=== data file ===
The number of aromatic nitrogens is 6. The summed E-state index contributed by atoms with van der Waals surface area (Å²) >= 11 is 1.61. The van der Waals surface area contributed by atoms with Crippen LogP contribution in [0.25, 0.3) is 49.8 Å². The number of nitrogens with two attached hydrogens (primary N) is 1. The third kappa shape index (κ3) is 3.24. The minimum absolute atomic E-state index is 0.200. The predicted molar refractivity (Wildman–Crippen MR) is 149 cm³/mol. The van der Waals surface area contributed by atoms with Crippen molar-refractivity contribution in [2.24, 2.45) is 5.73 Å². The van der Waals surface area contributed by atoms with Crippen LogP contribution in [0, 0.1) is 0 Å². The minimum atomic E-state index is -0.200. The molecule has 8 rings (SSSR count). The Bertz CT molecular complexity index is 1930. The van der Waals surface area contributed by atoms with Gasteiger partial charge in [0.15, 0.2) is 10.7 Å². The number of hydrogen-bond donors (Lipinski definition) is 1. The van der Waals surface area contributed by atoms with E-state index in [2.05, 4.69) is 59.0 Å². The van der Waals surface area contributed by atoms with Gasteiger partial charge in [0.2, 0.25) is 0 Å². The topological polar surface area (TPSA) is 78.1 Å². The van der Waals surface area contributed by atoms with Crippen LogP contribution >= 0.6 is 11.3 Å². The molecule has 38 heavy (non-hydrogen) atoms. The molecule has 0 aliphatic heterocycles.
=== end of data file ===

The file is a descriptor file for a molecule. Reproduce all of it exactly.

The number of aromatic nitrogens is 6. The summed E-state index contributed by atoms with van der Waals surface area (Å²) >= 11 is 1.61. The van der Waals surface area contributed by atoms with Crippen LogP contribution in [0.25, 0.3) is 49.8 Å². The number of nitrogens with two attached hydrogens (primary N) is 1. The third kappa shape index (κ3) is 3.24. The minimum absolute atomic E-state index is 0.200. The predicted molar refractivity (Wildman–Crippen MR) is 149 cm³/mol. The van der Waals surface area contributed by atoms with Crippen molar-refractivity contribution in [2.24, 2.45) is 5.73 Å². The van der Waals surface area contributed by atoms with Crippen LogP contribution in [0, 0.1) is 0 Å². The minimum atomic E-state index is -0.200. The molecule has 8 rings (SSSR count). The Bertz CT molecular complexity index is 1930. The van der Waals surface area contributed by atoms with Gasteiger partial charge in [0.15, 0.2) is 10.7 Å². The number of hydrogen-bond donors (Lipinski definition) is 1. The van der Waals surface area contributed by atoms with E-state index in [2.05, 4.69) is 59.0 Å². The van der Waals surface area contributed by atoms with Gasteiger partial charge in [0.2, 0.25) is 0 Å². The topological polar surface area (TPSA) is 78.1 Å². The van der Waals surface area contributed by atoms with Crippen LogP contribution >= 0.6 is 11.3 Å². The molecule has 38 heavy (non-hydrogen) atoms. The molecule has 0 aliphatic heterocycles.